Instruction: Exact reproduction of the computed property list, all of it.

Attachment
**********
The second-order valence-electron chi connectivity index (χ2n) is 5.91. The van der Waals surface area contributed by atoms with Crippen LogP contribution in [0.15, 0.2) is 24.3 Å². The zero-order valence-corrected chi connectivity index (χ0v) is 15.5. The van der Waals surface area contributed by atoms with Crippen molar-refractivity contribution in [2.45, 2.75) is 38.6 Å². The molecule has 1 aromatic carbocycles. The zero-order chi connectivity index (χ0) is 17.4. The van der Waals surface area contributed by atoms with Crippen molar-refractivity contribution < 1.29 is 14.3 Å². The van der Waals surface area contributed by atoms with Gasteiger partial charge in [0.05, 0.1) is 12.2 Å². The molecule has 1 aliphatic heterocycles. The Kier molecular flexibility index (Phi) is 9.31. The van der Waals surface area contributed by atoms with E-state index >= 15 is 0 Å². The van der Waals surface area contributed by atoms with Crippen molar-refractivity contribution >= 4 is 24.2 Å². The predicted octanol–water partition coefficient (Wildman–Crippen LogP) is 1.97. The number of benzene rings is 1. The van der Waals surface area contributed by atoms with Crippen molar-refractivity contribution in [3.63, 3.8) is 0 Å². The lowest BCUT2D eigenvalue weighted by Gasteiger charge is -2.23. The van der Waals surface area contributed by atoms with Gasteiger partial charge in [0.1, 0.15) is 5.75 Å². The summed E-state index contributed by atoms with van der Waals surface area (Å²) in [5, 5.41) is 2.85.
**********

The second-order valence-electron chi connectivity index (χ2n) is 5.91. The van der Waals surface area contributed by atoms with Crippen LogP contribution in [0.15, 0.2) is 24.3 Å². The zero-order valence-corrected chi connectivity index (χ0v) is 15.5. The van der Waals surface area contributed by atoms with Crippen molar-refractivity contribution in [2.45, 2.75) is 38.6 Å². The molecule has 1 aromatic carbocycles. The zero-order chi connectivity index (χ0) is 17.4. The van der Waals surface area contributed by atoms with Crippen molar-refractivity contribution < 1.29 is 14.3 Å². The van der Waals surface area contributed by atoms with Gasteiger partial charge in [0.05, 0.1) is 12.2 Å². The molecule has 1 aliphatic heterocycles. The Kier molecular flexibility index (Phi) is 9.31. The van der Waals surface area contributed by atoms with E-state index >= 15 is 0 Å². The van der Waals surface area contributed by atoms with Crippen molar-refractivity contribution >= 4 is 24.2 Å². The predicted octanol–water partition coefficient (Wildman–Crippen LogP) is 1.97. The number of benzene rings is 1. The van der Waals surface area contributed by atoms with Crippen molar-refractivity contribution in [3.63, 3.8) is 0 Å². The lowest BCUT2D eigenvalue weighted by Gasteiger charge is -2.23. The van der Waals surface area contributed by atoms with Gasteiger partial charge in [0.1, 0.15) is 5.75 Å². The summed E-state index contributed by atoms with van der Waals surface area (Å²) in [5, 5.41) is 2.85.